In the brave new world of 2018, the question is no longer whether a business or organization has an online presence, but how it can make its user experience (UX) something truly special and a cut above the rest. Great visuals, interesting content, videos and interactive features all feed into the mix, but it is the means of delivery that can make or break the relationship between a site and its visitors.
The main conduit through which a user interacts with a website is through web based applications, and these can be more far-reaching and complex than they at first appear. Let’s take a look at some examples.
From the earliest days of home computing to the latest VR via smartphones, we have kidded ourselves about the seriousness and useful applications of our online technology. Yet there is one thing that has always been at its core, and that is gaming.
The second decade of the new millennium has seen gaming evolve into a leisure activity that is enjoyed by the masses, and gaming apps have had to move rapidly with the times. From kids playing candy crush to die hard gamblers enjoying all the realism of a live casino, the experience has to work faultlessly across multiple platforms, while employing flawless security, particularly where, on the one hand, there are children online and on the other, there are financial transactions that can be significant.
Gaming apps also need to embrace emerging technology. The casino example is a case in point – in a sector that is so highly competitive, aspects such as real time live games and virtual reality can provide an all-important competitive advantage.
E-commerce is increasingly a part of any business’s online presence, and everything from a pizza to car insurance to SEO services can be bought online.
The latest e-commerce apps provide full functionality to users across all platforms – in other words, buyers can make their purchases from any device, and will have exactly the same user experience.
Unlike gaming apps, where there are new arrivals appearing on the scene practically every day, the world of payment apps is a tougher one for new entrants to crack. This is for psychological as opposed to technological reasons. Users are naturally cautious when it comes to giving out their financial details, and e-commerce sites know that if they see a familiar name like PayPal or Google Wallet, they are more likely to close the deal.
Given the natural suspicion and reluctance that people have when it comes to divulging financial information online, it might come as a surprise that banking apps are as popular as they are. This serves as a perfect demonstration that if the UX is good enough, it can overcome any adversity.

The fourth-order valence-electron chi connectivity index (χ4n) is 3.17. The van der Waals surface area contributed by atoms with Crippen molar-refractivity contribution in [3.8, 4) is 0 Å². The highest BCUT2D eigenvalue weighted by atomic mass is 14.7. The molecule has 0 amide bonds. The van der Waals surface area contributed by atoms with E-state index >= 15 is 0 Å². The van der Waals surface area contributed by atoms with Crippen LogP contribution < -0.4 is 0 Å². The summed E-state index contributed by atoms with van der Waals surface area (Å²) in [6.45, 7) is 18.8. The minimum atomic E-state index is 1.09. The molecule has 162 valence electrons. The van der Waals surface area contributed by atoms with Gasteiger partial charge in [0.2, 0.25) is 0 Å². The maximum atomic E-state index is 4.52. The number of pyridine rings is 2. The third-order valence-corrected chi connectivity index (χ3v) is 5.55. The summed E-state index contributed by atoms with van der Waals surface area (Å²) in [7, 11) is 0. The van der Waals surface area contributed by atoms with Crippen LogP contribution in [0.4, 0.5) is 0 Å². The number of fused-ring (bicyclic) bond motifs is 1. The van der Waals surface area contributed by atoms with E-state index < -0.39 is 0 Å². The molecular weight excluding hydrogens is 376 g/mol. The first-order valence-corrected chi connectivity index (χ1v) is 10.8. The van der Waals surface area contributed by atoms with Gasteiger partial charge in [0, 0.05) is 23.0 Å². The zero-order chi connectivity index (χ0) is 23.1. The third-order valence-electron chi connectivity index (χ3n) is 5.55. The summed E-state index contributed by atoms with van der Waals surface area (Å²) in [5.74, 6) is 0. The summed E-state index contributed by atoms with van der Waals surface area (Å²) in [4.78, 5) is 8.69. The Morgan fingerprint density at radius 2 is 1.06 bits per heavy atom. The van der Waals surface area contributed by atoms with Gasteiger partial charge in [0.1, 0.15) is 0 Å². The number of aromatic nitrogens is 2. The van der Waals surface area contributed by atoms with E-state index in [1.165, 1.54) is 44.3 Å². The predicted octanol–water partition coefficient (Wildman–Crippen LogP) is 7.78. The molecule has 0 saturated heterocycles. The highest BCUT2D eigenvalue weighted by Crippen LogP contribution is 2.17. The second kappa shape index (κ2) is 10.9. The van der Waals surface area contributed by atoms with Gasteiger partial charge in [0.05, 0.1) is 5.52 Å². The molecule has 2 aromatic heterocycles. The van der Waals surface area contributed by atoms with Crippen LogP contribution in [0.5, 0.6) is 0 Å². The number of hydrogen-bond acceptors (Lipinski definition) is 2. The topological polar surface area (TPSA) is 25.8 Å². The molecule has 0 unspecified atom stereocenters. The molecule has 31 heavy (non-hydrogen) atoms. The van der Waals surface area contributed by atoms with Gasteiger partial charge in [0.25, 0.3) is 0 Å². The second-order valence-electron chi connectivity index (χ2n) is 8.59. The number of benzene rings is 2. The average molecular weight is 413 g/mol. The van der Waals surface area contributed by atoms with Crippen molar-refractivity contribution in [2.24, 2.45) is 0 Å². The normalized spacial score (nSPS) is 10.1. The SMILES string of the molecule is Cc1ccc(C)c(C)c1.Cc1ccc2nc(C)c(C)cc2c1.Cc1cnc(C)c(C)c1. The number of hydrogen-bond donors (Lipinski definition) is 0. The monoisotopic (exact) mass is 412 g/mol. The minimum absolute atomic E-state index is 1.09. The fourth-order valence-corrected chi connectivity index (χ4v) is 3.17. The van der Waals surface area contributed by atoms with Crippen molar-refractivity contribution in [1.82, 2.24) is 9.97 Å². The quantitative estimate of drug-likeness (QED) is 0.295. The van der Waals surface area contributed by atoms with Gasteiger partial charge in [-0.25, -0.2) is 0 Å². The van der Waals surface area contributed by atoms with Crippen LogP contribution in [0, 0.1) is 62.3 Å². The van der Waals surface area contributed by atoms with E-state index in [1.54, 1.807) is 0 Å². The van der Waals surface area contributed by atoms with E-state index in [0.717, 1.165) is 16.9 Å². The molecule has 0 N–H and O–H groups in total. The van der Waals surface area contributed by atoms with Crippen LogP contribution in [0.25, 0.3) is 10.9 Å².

The long and short of it is that in the days before banking apps, personal finance was inordinately time-consuming. Standing in a queue in a branch just to pay a bill or transfer money between accounts seems almost laughable today. Even conducting transactions using an ATM or by telephone banking is far more convoluted than using a simple app via a smartphone or PC.
This is an area in which cross-platform functionality has hit a whole new level. In 2015, Barclays Bank hit on the idea of handing out chip and pin card readers to all its customers to provide an extra security level when logging on. Within a year, however, these had become practically obsolete, as customers can use their smartphone for the same purpose, to allow them to log on to the main desktop banking app.
The idea of your smartphone being more than just a means of getting online is one that has also been exploited in the health and fitness sector. There are apps that can track your exercise and even monitor your vital signs. There have already been a raft of stories claiming that apps like these have saved lives by alerting the users to abnormalities and allowing them to seek medical assistance. But their true value could run far deeper.
The competitive instinct is fundamental to human survival and it is the ability of these apps to pit us against family and friends that could improve the quality of life for countless users, without them even realizing how profoundly they have been affected.
The notion of UX is usually associated with how easily, comfortably and enjoyably a user can interact with an online site or tool. Yet the profound way in which web apps can affect our lives, from our finances to our health and fitness re-examines the very definition of UX.